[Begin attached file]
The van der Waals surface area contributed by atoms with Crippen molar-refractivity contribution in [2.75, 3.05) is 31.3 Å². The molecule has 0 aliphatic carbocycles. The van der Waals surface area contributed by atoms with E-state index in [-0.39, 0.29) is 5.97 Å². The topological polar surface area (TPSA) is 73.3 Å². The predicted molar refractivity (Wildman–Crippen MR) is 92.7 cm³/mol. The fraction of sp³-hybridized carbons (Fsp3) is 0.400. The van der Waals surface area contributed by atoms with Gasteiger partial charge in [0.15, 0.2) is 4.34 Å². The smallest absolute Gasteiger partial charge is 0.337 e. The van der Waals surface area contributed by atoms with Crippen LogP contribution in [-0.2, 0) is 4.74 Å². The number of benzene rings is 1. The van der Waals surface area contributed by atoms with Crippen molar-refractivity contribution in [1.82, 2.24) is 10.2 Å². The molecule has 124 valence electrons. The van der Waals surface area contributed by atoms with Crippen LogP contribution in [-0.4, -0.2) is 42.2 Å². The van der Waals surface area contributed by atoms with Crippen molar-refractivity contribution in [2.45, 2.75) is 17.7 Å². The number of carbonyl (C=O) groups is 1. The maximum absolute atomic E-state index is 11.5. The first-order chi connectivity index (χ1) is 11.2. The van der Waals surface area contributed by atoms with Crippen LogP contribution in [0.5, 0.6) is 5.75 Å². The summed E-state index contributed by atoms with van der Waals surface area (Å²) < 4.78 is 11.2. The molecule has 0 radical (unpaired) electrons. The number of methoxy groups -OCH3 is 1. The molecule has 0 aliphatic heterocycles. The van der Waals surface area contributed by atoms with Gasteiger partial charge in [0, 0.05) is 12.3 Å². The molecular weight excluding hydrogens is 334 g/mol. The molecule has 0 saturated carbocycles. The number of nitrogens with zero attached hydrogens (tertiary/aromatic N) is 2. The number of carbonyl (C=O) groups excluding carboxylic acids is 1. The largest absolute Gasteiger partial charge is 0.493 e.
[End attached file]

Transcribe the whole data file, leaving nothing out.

The van der Waals surface area contributed by atoms with Crippen molar-refractivity contribution in [2.75, 3.05) is 31.3 Å². The molecule has 0 aliphatic carbocycles. The van der Waals surface area contributed by atoms with E-state index in [-0.39, 0.29) is 5.97 Å². The topological polar surface area (TPSA) is 73.3 Å². The predicted molar refractivity (Wildman–Crippen MR) is 92.7 cm³/mol. The fraction of sp³-hybridized carbons (Fsp3) is 0.400. The van der Waals surface area contributed by atoms with Gasteiger partial charge in [0.15, 0.2) is 4.34 Å². The smallest absolute Gasteiger partial charge is 0.337 e. The van der Waals surface area contributed by atoms with Crippen LogP contribution in [-0.2, 0) is 4.74 Å². The number of benzene rings is 1. The van der Waals surface area contributed by atoms with Crippen molar-refractivity contribution in [1.82, 2.24) is 10.2 Å². The molecule has 124 valence electrons. The van der Waals surface area contributed by atoms with Crippen LogP contribution in [-0.4, -0.2) is 42.2 Å². The van der Waals surface area contributed by atoms with Crippen molar-refractivity contribution in [2.45, 2.75) is 17.7 Å². The number of carbonyl (C=O) groups is 1. The maximum absolute atomic E-state index is 11.5. The first-order chi connectivity index (χ1) is 11.2. The van der Waals surface area contributed by atoms with Crippen LogP contribution in [0.5, 0.6) is 5.75 Å². The summed E-state index contributed by atoms with van der Waals surface area (Å²) < 4.78 is 11.2. The molecule has 0 radical (unpaired) electrons. The number of methoxy groups -OCH3 is 1. The molecule has 0 aliphatic heterocycles. The van der Waals surface area contributed by atoms with Gasteiger partial charge in [0, 0.05) is 12.3 Å². The molecular weight excluding hydrogens is 334 g/mol. The molecule has 0 saturated carbocycles. The number of nitrogens with zero attached hydrogens (tertiary/aromatic N) is 2. The number of carbonyl (C=O) groups excluding carboxylic acids is 1. The largest absolute Gasteiger partial charge is 0.493 e.